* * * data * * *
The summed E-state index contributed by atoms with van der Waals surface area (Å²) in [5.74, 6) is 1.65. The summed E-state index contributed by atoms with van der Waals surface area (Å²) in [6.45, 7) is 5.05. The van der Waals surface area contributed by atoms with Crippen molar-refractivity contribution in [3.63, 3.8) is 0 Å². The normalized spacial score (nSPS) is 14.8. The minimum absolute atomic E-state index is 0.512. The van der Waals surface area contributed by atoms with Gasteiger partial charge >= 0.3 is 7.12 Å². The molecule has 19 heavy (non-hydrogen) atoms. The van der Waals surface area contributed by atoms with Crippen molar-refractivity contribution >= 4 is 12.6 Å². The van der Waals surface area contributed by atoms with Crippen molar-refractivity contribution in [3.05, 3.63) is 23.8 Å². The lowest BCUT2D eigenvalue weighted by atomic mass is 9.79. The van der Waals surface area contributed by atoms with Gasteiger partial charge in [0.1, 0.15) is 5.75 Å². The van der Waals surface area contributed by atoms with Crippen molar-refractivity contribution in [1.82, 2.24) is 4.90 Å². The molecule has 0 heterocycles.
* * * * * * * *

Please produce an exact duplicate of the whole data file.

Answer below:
The summed E-state index contributed by atoms with van der Waals surface area (Å²) in [5.74, 6) is 1.65. The summed E-state index contributed by atoms with van der Waals surface area (Å²) in [6.45, 7) is 5.05. The van der Waals surface area contributed by atoms with Crippen molar-refractivity contribution in [3.63, 3.8) is 0 Å². The normalized spacial score (nSPS) is 14.8. The minimum absolute atomic E-state index is 0.512. The van der Waals surface area contributed by atoms with Gasteiger partial charge >= 0.3 is 7.12 Å². The molecule has 19 heavy (non-hydrogen) atoms. The van der Waals surface area contributed by atoms with Crippen molar-refractivity contribution >= 4 is 12.6 Å². The van der Waals surface area contributed by atoms with Crippen molar-refractivity contribution in [3.05, 3.63) is 23.8 Å². The lowest BCUT2D eigenvalue weighted by atomic mass is 9.79. The van der Waals surface area contributed by atoms with Gasteiger partial charge in [0.1, 0.15) is 5.75 Å². The van der Waals surface area contributed by atoms with Crippen molar-refractivity contribution in [1.82, 2.24) is 4.90 Å². The molecule has 0 heterocycles.